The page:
2. Marketing material and signage – Some tenants will try to ‘bend the rules’ when it comes to signage and marketing material. As part of the leasing process, the landlord and or the property manager should reserve the right to approve and control any signage within the property and on the premises for the duration of the lease.
  3. Air conditioning – Whilst the property may have central plant and machinery to supply air conditioning conditions, the tenant will need to tap into the plant capability and design. The tenants fit out should be adjusted to the air conditioning capability of the building.  There are unfortunately plenty of cases where that strategy has been overlooked or not properly controlled, and the performance of the air conditioning within the building is thereby compromised.
  4. Lighting – You can specify the types of lighting and layout for a tenancy fitout. That then has benefits from the aspects of energy consumption, illumination, and presentation.  You want a tenancy to look good, and lighting will have a lot to do with that.
  5. Electrical connections – There will be certain capabilities of energy supply to a property and a tenancy. Consumption monitoring is one factor to watch, but energy efficiency today is now a concern in property operational costs and outgoings.
  6. Standards and finishes – In any modern newly constructed investment property, the finishes and standards of fitout will be critical to overall wear and tear as well as appearance. Set the standards in consultation with the building architects.
  7. Entrance ways – The entrance to a tenant area and the entrance to a property are unique spaces requiring control. Entrance design and functionality should be balanced against safety and appearance.  Locks, finishes, and size of entrances will all impact those decisions as well as existing building construction codes.
  8. Fire and safety – Fitout designs require the integration of special factors of fire and personal safety. Building codes apply.  All tenant plans and approvals should be considered given the existing fire and safety codes for the property and the location.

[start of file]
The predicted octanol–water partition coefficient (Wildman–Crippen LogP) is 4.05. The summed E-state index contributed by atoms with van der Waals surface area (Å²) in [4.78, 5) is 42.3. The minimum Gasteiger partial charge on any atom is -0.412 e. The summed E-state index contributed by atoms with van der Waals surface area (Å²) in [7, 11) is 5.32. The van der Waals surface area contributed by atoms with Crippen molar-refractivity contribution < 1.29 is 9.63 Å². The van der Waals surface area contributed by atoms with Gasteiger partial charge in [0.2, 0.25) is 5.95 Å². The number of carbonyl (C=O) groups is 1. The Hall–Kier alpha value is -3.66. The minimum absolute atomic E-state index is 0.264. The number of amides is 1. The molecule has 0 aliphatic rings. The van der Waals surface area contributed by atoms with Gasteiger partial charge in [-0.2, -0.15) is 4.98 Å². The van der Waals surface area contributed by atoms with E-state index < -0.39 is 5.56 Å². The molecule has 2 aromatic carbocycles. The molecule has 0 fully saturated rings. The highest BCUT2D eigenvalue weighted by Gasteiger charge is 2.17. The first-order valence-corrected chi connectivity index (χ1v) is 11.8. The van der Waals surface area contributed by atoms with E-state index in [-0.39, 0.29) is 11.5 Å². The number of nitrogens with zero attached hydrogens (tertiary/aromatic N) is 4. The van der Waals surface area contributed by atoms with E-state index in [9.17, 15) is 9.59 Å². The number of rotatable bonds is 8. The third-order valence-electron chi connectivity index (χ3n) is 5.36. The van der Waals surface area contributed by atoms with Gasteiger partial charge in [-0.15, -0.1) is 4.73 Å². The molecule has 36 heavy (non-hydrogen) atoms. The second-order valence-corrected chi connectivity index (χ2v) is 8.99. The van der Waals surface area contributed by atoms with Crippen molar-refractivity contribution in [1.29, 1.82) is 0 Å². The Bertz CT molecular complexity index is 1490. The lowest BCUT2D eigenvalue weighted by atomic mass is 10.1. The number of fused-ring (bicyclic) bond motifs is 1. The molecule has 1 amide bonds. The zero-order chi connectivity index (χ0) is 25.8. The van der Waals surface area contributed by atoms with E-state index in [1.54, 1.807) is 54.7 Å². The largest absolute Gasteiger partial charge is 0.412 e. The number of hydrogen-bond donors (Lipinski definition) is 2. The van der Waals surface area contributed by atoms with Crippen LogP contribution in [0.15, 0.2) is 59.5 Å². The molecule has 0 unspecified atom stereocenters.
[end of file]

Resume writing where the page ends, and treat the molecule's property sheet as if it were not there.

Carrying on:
9. Floor coverings and wall treatments – Good quality floor coverings give longer serviceable life. The walls should also be painted with quality paints that give longer term protection and presentation to the property.
  10. Maintenance – How will the property and the premises be maintained? Who will pay for upkeep?  The terms of the lease will need to set out who pays for regular property maintenance and how that is to be done.

These are some of the bigger issues to work through as part of fitout design, approval, and construction.   Use a checklist to keep things under control.

Important Facts to Know in Undertaking an Outgoings Audit in Commercial Property Management

Once a year it is necessary to create an outgoings budget for any commercial investment property under management. After the budget has been created, the outgoings should be checked and managed to the budget over time; that is the job of the property manager. An outgoings audit will help establish an efficient and relevant budget for the asset given the size of the building, the age of the property, and the complexity of the tenancy mix.  Over time that helps the landlord achieve the financial results that they seek.

Research The Facts for an Outgoings Audit

Here are some ideas to help you undertake an outgoings audit in a commercial or retail investment property:

  • Understanding cash flow – The history of the property will give you some valuable information relating to cash flow. Over the last few years there will be patterns to property costs and maintenance. There will also be costs to be identified and tracked with rates and taxes. Rates and taxes will usually take up at least one third of your building expenditure budget and those numbers will be uncontrollable. Look at the averages for the area, and understand how rates and taxes have been escalating over recent time; undertake an estimate of what could happen to those figures in the current and future financial year.
  • Finding expenditure savings – The idea of the outgoings audit is to achieve savings and create financial control. In analysing the outgoings for any investment property will see that the rates and taxes component will be the largest of categories. It will be quite rare for any savings to be achieved in rates and taxes; they always go up. On that basis you will need to identify savings within other categories of maintenance in the property. Control will be a focus of the outgoings budget and the spending patterns.